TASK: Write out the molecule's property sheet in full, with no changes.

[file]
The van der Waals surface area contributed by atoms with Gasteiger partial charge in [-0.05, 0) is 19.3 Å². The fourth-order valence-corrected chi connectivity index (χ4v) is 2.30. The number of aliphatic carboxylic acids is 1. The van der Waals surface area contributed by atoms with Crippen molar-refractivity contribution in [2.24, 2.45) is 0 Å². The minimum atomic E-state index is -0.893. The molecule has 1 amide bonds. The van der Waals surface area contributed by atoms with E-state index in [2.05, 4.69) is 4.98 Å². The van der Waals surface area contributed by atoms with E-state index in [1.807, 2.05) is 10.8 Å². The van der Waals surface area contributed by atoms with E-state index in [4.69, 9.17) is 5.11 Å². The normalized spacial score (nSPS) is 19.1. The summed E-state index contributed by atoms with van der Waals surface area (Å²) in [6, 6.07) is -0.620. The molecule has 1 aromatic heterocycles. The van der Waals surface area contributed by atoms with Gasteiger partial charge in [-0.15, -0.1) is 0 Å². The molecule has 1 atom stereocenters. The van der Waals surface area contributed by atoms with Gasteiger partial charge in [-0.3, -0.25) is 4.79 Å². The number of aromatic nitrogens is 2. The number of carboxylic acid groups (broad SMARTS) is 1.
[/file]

The van der Waals surface area contributed by atoms with Gasteiger partial charge in [-0.05, 0) is 19.3 Å². The fourth-order valence-corrected chi connectivity index (χ4v) is 2.30. The number of aliphatic carboxylic acids is 1. The van der Waals surface area contributed by atoms with Crippen molar-refractivity contribution in [2.24, 2.45) is 0 Å². The minimum atomic E-state index is -0.893. The molecule has 1 amide bonds. The van der Waals surface area contributed by atoms with E-state index in [2.05, 4.69) is 4.98 Å². The van der Waals surface area contributed by atoms with E-state index in [1.807, 2.05) is 10.8 Å². The van der Waals surface area contributed by atoms with E-state index in [4.69, 9.17) is 5.11 Å². The normalized spacial score (nSPS) is 19.1. The summed E-state index contributed by atoms with van der Waals surface area (Å²) in [6, 6.07) is -0.620. The molecule has 1 aromatic heterocycles. The van der Waals surface area contributed by atoms with Gasteiger partial charge in [-0.15, -0.1) is 0 Å². The molecule has 1 atom stereocenters. The van der Waals surface area contributed by atoms with Gasteiger partial charge in [-0.3, -0.25) is 4.79 Å². The number of aromatic nitrogens is 2. The number of carboxylic acid groups (broad SMARTS) is 1.